№ 3 July/September 2019
  • Everything on Display

    Those who are used to thinking of foreign policy and diplomacy as some sort of ceremonious activity should forget the Congress of Vienna and Helsinki talks. The time of intellectual battles between responsible professionals behind closed doors is gone. Now everything is put on display.

  • The International System and Models of Global Order

    An international system in which multiple models compete may be more balanced, ordered and innovative than a hegemonic one, and allow the common challenges facing humanity to be managed more coherently.

  • Is the Conflict Inevitable? Not at All.

    In the sphere of international politics, Russia generally remains a more active and influential player than China. Despite the declared transition to “great power diplomacy,” the Chinese foreign policy system remains cumbersome and hardly capable of acting in conditions of risk and rapid change.

  • Russia and Europe: Between Integration and Diplomacy

    A return to practices which existed in relations between Russia and Europe before the crisis of 2014 is not viewed as reasonable by either party. However, in the mid-term perspective, the parties may build a new model of relationship based on unbiased assessment of systemic resources and constraints.

  • From Heaven to Earth

    The “modified” version of common European memory politics is used ever more actively for geopolitical purposes to create a new mental frontier that is expected to divide the European geographic and cultural space once again, forcing Russia out, but retaining all other post-Soviet countries included in the Eastern Partnership program.

Warfare in the 21st Century
  • Rethinking Sanctions Efficiency

    Businesses’ behavior is much different from that of states. While targeted states often show commitment to the behavior which had led to sanctions, businesses rather show conformity and agreeableness. Non-conformism cases are exceptional.

  • Unilateral Sanctions in a Multipolar World

    As a systemic element of the international agenda, sanctions will stay there for decades because they reflect fundamental transformations in international spheres of influence. This factor should be taken into account when adopting state and interstate decisions.

  • Flexible Coalitions: Origins and Prospects

    If the world order is stabilized through a new kind of bipolarity or major renovation of the global collective security system, flexible coalitions will by all means be absorbed by these structures as a specific instrument of limited use.

Overcoming Conflicts
  • Admonishing the Doubting Flock

    History, the end of which Fukuyama predicted some time ago with a big commercial success, has simply been negated by suggesting that interaction mechanisms concerning “identity” do not change over centuries.

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Publisher's column

A new world order: A view from Russia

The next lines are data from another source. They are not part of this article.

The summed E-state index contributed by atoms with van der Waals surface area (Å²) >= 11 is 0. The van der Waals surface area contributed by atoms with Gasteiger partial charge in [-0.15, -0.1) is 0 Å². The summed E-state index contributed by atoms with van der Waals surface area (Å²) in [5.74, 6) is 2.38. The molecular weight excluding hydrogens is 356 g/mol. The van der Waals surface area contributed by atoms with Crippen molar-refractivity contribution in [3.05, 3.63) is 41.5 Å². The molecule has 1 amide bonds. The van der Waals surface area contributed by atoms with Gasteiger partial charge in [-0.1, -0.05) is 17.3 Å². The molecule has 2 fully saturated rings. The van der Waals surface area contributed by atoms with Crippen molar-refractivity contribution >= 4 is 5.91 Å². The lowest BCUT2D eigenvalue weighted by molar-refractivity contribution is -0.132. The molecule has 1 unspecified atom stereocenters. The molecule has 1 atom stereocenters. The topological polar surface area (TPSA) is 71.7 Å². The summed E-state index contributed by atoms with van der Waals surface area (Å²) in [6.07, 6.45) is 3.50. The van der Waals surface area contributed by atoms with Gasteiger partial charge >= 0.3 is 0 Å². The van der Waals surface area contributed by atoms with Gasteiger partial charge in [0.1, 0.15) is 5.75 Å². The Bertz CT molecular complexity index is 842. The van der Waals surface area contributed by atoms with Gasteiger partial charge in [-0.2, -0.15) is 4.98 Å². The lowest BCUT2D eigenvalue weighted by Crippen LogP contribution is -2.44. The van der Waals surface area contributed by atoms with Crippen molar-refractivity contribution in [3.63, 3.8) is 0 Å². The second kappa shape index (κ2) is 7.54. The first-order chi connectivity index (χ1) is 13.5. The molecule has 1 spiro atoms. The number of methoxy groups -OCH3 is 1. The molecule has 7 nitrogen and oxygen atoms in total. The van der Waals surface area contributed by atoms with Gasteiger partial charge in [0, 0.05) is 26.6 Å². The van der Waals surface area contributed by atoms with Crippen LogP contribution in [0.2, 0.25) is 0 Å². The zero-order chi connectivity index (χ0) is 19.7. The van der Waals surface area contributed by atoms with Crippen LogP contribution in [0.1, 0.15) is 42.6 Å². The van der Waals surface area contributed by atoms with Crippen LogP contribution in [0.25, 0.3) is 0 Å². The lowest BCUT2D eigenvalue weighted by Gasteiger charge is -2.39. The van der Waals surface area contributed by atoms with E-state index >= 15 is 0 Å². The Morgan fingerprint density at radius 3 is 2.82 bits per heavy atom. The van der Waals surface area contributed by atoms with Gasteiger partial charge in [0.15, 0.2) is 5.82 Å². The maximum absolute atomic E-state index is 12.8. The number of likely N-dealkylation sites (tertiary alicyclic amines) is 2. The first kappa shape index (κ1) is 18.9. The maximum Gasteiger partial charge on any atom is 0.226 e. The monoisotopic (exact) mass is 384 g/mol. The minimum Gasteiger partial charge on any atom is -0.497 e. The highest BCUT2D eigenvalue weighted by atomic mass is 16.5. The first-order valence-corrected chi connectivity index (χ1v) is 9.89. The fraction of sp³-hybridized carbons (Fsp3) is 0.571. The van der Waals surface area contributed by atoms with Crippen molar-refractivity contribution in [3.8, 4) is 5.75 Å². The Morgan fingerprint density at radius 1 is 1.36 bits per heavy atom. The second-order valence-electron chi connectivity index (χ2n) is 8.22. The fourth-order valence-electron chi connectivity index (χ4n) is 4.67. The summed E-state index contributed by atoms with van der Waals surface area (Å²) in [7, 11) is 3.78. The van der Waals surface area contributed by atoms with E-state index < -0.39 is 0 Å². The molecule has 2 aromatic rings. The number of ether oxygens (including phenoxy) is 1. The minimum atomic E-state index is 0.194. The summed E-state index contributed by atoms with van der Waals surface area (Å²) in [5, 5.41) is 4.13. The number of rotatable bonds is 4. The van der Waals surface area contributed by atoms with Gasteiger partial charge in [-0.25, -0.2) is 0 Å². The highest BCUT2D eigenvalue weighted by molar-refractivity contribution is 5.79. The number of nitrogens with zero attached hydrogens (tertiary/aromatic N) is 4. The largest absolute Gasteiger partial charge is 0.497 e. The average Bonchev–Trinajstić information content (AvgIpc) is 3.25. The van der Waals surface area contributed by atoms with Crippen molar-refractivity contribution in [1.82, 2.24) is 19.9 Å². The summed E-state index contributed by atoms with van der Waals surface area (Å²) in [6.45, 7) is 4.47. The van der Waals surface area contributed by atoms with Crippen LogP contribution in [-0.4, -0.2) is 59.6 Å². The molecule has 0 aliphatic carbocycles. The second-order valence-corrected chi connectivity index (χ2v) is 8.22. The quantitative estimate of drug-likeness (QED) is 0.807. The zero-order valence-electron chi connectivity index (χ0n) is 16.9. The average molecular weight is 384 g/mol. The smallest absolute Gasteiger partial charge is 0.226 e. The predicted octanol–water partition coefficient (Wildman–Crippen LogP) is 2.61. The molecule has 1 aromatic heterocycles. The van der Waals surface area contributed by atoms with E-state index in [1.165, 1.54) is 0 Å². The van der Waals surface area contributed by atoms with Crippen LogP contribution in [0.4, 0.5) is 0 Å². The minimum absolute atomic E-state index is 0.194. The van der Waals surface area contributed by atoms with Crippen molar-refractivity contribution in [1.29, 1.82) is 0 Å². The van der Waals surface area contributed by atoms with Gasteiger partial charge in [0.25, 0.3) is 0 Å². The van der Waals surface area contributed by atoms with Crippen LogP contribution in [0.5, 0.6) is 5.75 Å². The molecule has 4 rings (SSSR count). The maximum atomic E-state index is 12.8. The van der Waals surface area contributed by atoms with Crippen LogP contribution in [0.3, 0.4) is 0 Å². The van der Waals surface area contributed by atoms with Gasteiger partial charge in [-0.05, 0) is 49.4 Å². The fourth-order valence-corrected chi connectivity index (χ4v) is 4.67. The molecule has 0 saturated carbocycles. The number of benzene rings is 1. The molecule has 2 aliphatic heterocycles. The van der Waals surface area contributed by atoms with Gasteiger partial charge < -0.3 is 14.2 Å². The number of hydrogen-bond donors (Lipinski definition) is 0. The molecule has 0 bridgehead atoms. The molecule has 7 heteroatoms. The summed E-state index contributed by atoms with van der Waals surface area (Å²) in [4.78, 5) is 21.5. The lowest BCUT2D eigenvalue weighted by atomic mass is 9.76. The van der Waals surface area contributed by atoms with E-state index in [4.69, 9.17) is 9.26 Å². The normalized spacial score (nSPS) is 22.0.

Since around 2017–2018, the world has been living through a period of progressive erosion, or collapse, of international orders inherited from the past. With the election of Donald Trump and the rapid increase of US containment of Russia and China—which is both a consequence of this gradual erosion and also represents deep internal and international contradictions—this process entered its apogee.

Editor's column

Roaring Twenties again: 'Global impeachment' and the end of the era of liberal globalization

Now that another decade has flown by and the world awaits the arrival of 2020, it is only appropriate to look back at last century's 'Roaring Twenties'. Those twenties started globalization; these could see the end of its era.

How Cozy Is Russia and China’s Military Relationship?

Russia and China’s strategic military cooperation is becoming ever closer. President Putin has announced that Russia is helping China build an early warning system to spot intercontinental ballistic missile launches.

A “Synchronized Downturn” Calls for a “Synchronized Response”

This year’s Annual meetings of the IMF and the World Bank in Washington DC revealed a growing preoccupation with the mounting signs of a slowdown in the world economy.

How to Stop NATO

Catherine the Great is credited with saying that the only way to secure the borders of the Russian Empire is to expand them continuously. This logic is to some degree applicable to the North Atlantic Treaty Organization, which embarked on a path of geographical enlargement quite literally from the very first days of its existence.

The Asian Mirror for the Far East: an Indian Perspective

India and Russia have long shared geopolitical perspectives on the balance of power in Eurasia. In the post-Cold War era both turned their attention to the West. However, over the past decade India has pursued the Look East Policy, seeking to regain its political and economic influence in Southeast Asia and building new strategic partnerships with East Asian powers like Japan and South Korea. Russia’s Turn to the East and India’s move from the Look East to the Act East Policy have created a new framework for closer India–Russia geo-economic and geopolitical relations.

Russian Far East Development from the Korean Perspective

This chapter focuses on analysing Korea’s position on development of this region. To this end, the paper deals with the significance and strategic value of the Russian Far East, the current status, and determinants of the Russian Far East policy, as well as the direction and tasks of Korea’s Russian Far East policy.